A Plausible Calculation of the Extreme Improbability of Intelligent Life?

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This study, discussed here, using Bayesian statististical methods, comes to the same conclusions as have been found by several other scientists, and as described in several books such as Rare Earth and The Privileged Planet. These conclusions would indicate the answer to the Fermi Paradox is that life is very rare and intelligent life is much more, exceedingly, rare, even to the point that we may be the only intelligent life in the Milky Way galaxy. Along with these conclusions come a number of implications for the real nature of UFOs, evolution and other areas. For instance, for UFOs that very much appear to be somebody else's hardware vehicles, that may be the case but they apparently are probably not from other planets in our Universe, instead they must be something even more extraordinary - perhaps time travelers from our own future or ultraterrestrials from other parallel universes or dimensional realms. The ETH (extraterrestrial hypothesis) has seemed the most plausible concept for UFOs, but maybe not, after all.       

Abstract:

Quote:It is unknown how abundant extraterrestrial life is, or whether such life might be complex or intelligent. On Earth, the emergence of complex intelligent life required a preceding series of evolutionary transitions such as abiogenesis, eukaryogenesis, and the evolution of sexual reproduction, multicellularity, and intelligence itself. Some of these transitions could have been extraordinarily improbable, even in conducive environments. The emergence of intelligent life late in Earth's lifetime is thought to be evidence for a handful of rare evolutionary transitions, but the timing of other evolutionary transitions in the fossil record is yet to be analyzed in a similar framework. Using a simplified Bayesian model that combines uninformative priors and the timing of evolutionary transitions, we demonstrate that expected evolutionary transition times likely exceed the lifetime of Earth, perhaps by many orders of magnitude. Our results corroborate the original argument suggested by Brandon Carter that intelligent life in the Universe is exceptionally rare, assuming that intelligent life elsewhere requires analogous evolutionary transitions. Arriving at the opposite conclusion would require exceptionally conservative priors, evidence for much earlier transitions, multiple instances of transitions, or an alternative model that can explain why evolutionary transitions took hundreds of millions of years without appealing to rare chance events. Although the model is simple, it provides an initial basis for evaluating how varying biological assumptions and fossil record data impact the probability of evolving intelligent life, and also provides a number of testable predictions, such as that some biological paradoxes will remain unresolved and that planets orbiting M dwarf stars are uninhabitable.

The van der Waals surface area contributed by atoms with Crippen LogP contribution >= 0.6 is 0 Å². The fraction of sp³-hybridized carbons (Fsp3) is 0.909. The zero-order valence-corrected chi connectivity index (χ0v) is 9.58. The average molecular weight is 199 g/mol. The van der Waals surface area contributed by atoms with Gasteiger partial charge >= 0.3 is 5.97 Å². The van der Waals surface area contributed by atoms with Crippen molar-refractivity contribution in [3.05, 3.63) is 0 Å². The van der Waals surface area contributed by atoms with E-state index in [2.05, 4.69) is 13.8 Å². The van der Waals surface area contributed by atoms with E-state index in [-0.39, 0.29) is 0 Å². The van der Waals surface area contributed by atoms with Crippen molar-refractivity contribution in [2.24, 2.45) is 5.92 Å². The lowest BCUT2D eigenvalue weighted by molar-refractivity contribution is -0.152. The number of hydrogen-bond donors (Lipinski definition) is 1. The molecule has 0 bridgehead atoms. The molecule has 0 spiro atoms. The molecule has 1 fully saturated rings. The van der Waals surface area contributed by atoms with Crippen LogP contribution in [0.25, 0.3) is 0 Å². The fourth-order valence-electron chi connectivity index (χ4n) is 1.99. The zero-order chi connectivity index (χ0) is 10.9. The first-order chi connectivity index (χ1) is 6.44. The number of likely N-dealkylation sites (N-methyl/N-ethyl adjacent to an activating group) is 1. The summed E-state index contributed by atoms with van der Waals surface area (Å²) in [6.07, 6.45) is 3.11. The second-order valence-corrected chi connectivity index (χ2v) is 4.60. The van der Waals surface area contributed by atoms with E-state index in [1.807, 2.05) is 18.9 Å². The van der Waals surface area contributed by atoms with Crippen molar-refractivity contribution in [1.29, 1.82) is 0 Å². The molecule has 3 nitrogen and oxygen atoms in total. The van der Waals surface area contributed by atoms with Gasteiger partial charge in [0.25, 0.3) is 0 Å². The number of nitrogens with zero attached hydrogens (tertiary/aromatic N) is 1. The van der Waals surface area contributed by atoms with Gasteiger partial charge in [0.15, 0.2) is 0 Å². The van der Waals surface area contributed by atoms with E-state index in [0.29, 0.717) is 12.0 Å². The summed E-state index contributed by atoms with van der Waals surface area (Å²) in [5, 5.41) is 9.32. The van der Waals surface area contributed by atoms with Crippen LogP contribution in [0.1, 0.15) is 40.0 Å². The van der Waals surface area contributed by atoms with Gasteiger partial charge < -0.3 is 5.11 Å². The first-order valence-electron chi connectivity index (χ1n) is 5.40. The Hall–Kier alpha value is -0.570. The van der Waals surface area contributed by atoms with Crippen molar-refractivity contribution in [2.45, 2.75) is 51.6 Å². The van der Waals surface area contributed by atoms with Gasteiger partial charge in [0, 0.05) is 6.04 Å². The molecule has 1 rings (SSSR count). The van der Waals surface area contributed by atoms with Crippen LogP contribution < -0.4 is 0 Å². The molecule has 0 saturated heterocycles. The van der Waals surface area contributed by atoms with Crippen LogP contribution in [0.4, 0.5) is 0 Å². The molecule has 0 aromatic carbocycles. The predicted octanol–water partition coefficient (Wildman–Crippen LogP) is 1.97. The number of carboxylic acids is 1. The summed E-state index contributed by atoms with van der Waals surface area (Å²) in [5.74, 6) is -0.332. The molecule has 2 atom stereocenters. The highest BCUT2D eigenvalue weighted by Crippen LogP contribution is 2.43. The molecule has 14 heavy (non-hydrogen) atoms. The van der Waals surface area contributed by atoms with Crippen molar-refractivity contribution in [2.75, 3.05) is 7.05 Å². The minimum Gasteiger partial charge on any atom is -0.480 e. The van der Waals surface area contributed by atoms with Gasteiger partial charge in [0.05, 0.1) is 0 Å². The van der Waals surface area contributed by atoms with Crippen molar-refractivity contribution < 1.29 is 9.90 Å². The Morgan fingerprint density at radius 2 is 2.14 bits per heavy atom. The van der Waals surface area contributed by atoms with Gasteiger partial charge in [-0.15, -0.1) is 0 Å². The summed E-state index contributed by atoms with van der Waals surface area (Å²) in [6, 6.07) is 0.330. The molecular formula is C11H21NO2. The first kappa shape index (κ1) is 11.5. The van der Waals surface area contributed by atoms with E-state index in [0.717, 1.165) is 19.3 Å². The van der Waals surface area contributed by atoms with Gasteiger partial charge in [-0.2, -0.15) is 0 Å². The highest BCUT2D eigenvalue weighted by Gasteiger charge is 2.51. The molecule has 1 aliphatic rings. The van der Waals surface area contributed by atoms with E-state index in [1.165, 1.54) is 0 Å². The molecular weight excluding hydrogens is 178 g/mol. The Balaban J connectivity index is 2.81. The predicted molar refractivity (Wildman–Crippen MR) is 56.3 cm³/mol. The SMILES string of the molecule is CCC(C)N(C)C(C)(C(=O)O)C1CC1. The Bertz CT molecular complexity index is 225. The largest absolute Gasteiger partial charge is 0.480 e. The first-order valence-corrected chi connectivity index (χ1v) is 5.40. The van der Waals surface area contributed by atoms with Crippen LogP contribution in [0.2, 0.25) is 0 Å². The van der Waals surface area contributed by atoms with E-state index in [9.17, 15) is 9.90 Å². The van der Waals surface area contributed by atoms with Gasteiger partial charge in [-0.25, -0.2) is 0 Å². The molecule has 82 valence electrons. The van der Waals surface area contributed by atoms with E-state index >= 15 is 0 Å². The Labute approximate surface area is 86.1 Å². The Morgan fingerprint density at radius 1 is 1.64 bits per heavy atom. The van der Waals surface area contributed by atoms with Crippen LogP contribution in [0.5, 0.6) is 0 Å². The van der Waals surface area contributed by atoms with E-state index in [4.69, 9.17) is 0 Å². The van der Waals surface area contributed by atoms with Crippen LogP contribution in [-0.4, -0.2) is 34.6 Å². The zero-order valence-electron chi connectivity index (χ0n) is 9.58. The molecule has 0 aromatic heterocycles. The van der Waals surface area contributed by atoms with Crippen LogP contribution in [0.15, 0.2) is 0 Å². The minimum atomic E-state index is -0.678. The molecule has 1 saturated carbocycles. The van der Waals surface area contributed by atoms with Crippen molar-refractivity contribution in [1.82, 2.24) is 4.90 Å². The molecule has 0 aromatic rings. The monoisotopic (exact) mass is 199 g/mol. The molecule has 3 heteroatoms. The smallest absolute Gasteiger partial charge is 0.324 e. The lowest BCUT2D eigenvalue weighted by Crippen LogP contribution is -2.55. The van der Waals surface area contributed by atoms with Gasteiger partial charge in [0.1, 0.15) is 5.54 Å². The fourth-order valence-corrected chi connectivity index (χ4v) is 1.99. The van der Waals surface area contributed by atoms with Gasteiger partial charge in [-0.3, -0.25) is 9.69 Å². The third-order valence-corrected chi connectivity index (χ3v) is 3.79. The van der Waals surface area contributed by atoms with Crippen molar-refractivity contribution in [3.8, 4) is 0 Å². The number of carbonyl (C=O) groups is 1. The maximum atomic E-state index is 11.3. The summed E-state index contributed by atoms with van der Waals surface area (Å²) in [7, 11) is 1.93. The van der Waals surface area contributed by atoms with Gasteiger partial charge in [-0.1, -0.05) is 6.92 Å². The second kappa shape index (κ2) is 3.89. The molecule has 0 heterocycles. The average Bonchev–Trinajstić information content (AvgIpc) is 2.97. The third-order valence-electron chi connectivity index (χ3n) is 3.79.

Conclusions:

Quote:It took approximately 4.5 billion years for a series of evolutionary transitions resulting in intelligent life to unfold on Earth. In another billion years, the increasing luminosity of the Sun will make Earth uninhabitable for complex life. Intelligence therefore emerged late in Earth's lifetime. Together with the dispersed timing of key evolutionary transitions and plausible priors, one can conclude that the expected transition times likely exceed the lifetime of Earth, perhaps by many orders of magnitude. In turn, this suggests that intelligent life is likely to be exceptionally rare. Arriving at an alternative conclusion would require either exceptionally conservative priors, finding additional instances of evolutionary transitions, or adopting an alternative model that can explain why evolutionary transitions took so long on Earth without appealing to rare stochastic occurrences. The model provides a number of other testable predictions, including that M dwarf stars are uninhabitable, that many biological paradoxes will remain unsolved without allowing for extremely unlikely events, and that, counterintuitively, we might be slightly more likely to find simple life on Mars.
(This post was last modified: 2020-11-27, 01:06 AM by nbtruthman.)
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